May 14, 2018

Salvador Avila | Movers & Shakers 2006

Ambassador for Libraries


Salvador Avila understands that ‘libraries are not only in the library business, they are also in the community business.’ And in a place like Las Vegas, where Latinos are now 20 percent of the population, libraries need ‘an ambassador for libraries,’ as Las Vegas – Clark County Library director Daniel Waters calls him, ‘a tireless advocate for translating community needs into library services that affect people’s lives.’

When those people have no tradition of library use, that translation has to start with building a foundation of trust. That’s why Avila spends more time in the community than in the library. He works with community leaders in the Asian, Latino, and urban chambers of commerce and with the Clark County Metro Sheriff’s Multicultural Advisory Council. He founded a Spanish-language book discussion group and created résumé-writing workshops. He organized Dia de los Niños and put together a Hispanic Heritage Month celebration with 31 events commemorating traditions of Mexico and Central and South America.

Along with the staff of the small branch library in a community center, Avila is weeding unused books and replacing them with more than $260,000 worth of Spanish-language materials. They are setting up library booths at park events to let people know they can check out not only books but magazines, music, and videos at no charge.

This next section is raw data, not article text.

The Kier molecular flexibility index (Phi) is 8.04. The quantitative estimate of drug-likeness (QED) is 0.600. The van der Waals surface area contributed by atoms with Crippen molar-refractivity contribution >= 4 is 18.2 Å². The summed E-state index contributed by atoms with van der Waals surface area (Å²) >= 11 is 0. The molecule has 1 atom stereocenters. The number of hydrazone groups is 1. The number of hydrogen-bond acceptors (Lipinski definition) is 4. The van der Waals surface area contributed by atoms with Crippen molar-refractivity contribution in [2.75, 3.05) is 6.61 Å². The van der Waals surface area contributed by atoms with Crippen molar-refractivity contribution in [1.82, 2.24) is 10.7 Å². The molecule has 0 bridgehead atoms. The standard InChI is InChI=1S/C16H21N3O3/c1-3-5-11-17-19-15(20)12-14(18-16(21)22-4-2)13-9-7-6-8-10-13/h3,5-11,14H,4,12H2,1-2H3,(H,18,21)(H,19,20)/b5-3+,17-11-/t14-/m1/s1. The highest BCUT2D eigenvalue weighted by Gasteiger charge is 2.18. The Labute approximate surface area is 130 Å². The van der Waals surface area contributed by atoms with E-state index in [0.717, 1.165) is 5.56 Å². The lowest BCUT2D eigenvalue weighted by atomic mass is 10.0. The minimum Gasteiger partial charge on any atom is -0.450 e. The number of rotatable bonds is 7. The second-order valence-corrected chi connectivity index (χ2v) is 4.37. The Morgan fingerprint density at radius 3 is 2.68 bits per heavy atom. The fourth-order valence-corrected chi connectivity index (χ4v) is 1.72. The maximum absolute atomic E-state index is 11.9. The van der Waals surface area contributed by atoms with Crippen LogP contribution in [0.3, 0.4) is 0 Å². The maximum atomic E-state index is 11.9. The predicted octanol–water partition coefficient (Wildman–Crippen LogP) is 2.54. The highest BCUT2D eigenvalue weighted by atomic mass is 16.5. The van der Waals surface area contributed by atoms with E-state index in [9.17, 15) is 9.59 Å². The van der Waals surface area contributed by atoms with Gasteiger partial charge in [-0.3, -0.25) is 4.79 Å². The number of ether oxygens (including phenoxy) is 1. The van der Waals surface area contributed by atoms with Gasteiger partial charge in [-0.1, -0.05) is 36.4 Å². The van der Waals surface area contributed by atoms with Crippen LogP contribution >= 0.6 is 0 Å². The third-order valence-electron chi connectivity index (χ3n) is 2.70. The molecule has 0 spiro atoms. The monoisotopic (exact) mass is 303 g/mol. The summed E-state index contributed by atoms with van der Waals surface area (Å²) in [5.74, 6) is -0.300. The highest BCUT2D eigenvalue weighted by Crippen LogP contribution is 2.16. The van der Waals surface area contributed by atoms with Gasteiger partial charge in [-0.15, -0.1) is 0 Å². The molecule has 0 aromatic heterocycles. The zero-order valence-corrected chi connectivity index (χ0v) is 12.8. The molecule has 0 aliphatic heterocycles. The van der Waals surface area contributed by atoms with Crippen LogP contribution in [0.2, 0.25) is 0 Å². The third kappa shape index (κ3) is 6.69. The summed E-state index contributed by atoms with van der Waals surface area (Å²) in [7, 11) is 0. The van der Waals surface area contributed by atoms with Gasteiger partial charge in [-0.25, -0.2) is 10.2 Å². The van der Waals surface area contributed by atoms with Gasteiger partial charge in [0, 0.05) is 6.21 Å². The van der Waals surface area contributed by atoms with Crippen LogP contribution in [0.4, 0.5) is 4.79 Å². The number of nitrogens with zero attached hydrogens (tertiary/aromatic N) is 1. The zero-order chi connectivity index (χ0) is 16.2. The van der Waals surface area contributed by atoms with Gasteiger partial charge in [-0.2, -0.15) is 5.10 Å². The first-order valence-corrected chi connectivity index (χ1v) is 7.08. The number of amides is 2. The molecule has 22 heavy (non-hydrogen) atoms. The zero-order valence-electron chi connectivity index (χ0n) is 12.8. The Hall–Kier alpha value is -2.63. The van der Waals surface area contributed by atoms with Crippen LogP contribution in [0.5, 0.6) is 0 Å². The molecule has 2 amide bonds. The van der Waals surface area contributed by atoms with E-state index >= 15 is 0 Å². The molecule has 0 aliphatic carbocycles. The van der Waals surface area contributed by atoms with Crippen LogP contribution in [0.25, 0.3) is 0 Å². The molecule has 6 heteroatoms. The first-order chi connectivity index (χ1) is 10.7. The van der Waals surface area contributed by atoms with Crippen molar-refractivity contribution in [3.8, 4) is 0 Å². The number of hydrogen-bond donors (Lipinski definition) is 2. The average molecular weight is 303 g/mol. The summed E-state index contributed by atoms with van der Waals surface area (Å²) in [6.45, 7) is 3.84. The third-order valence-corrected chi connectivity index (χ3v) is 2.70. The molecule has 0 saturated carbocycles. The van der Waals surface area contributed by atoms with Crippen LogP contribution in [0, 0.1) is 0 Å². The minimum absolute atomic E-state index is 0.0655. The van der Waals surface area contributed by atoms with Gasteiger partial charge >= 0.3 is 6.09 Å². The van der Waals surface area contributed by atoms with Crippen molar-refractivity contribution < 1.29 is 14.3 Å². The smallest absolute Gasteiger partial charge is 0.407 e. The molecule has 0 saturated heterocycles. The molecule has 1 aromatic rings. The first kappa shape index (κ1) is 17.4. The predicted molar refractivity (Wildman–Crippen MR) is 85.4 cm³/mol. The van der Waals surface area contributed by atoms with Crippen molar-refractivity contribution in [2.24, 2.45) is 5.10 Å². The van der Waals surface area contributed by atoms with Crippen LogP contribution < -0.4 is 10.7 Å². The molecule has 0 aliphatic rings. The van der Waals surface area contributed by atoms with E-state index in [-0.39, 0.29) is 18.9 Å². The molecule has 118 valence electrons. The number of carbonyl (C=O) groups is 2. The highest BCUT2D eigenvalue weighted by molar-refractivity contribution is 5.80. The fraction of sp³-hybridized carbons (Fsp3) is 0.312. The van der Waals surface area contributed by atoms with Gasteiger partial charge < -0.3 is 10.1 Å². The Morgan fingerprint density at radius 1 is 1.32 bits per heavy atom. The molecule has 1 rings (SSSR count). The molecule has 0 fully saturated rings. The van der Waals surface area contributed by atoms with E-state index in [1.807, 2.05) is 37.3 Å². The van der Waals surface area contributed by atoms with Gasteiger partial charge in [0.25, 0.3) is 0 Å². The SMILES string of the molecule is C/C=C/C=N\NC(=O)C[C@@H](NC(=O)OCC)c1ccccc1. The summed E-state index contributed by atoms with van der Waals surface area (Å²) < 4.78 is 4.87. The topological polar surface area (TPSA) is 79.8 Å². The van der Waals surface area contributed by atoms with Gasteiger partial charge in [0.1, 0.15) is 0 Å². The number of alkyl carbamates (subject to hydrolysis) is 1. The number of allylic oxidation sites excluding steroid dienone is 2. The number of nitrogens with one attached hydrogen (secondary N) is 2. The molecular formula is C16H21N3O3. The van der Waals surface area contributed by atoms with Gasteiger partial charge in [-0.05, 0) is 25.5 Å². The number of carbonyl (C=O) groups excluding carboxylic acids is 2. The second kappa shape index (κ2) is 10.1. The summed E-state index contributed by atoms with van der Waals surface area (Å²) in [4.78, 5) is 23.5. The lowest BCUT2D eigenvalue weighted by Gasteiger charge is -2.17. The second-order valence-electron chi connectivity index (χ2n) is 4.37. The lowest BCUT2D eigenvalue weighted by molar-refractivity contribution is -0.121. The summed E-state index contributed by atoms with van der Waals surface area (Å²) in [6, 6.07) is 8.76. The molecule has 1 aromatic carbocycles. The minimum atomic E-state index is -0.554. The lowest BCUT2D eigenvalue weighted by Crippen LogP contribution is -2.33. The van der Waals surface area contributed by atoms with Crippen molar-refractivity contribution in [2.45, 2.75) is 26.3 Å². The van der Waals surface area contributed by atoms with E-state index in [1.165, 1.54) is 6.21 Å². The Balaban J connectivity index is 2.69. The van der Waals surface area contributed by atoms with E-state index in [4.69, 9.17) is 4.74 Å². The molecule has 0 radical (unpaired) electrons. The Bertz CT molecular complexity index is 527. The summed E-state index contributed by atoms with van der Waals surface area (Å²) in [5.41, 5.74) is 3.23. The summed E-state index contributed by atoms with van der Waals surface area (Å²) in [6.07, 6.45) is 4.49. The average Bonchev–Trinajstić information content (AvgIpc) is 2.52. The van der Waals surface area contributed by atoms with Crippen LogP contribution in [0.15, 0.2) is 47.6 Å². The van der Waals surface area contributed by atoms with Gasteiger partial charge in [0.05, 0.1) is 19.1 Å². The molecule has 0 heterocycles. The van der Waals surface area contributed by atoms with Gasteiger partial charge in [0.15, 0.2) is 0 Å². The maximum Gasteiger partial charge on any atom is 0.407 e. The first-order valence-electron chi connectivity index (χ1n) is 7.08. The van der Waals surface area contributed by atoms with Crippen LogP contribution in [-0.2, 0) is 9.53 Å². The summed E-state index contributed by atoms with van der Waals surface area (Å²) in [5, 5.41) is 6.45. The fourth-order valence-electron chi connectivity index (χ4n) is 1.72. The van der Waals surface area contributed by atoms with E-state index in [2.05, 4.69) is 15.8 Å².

It’s rewarding work for Avila, whose own parents came from Mexico. ‘You see people’s eyes get bright when they find out what’s here for them. Once they find us, they become our loyal customers.’ Statistics bear this out: the branch’s circulation has grown by 32 percent.

Avila’s project for the Urban Libraries Council Executive Leadership Institute is getting a new library built in the heart of the city’s Spanish-speaking community. He’s developing a partnership with the local school district, because, ‘When I speak to the community, library services are not one of their priorities, but education is, so I have to connect libraries to education.’

It’s not enough for Avila to serve his own Latino clients well; he wants all public libraries to have the commitment and the necessary cultural understanding to serve them well. That’s why he devotes much of his time to leadership in local, state, and national library organizations and to speaking at numerous professional conferences on effective outreach to Latinos. He wants to help libraries change. ‘People and organizations do not achieve their personal or organizational goals by remaining the same,’ he says. Avila’s ultimate goal goes beyond making libraries relevant to a changing population. He says, ‘The more people you reach, the more likely that they will use libraries, and the more they use them, the greater chance of having a thriving society.’



Current Position Community Outreach/Adult Services Coordinator, Las Vegas – Clark County Library District (LVCCLD), NV
Degrees MLIS, University of Arizona, 1994
Honors Críticas Librarian of the Year, 1993; Las Vegas Latin Chamber of Commerce Award of Distinction in Culture; Southwest Hispanic Media’s Community Service award; Urban Library Council Executive Leadership Institute; ALA Council; cofounder, REFORMA’s Nevada chapter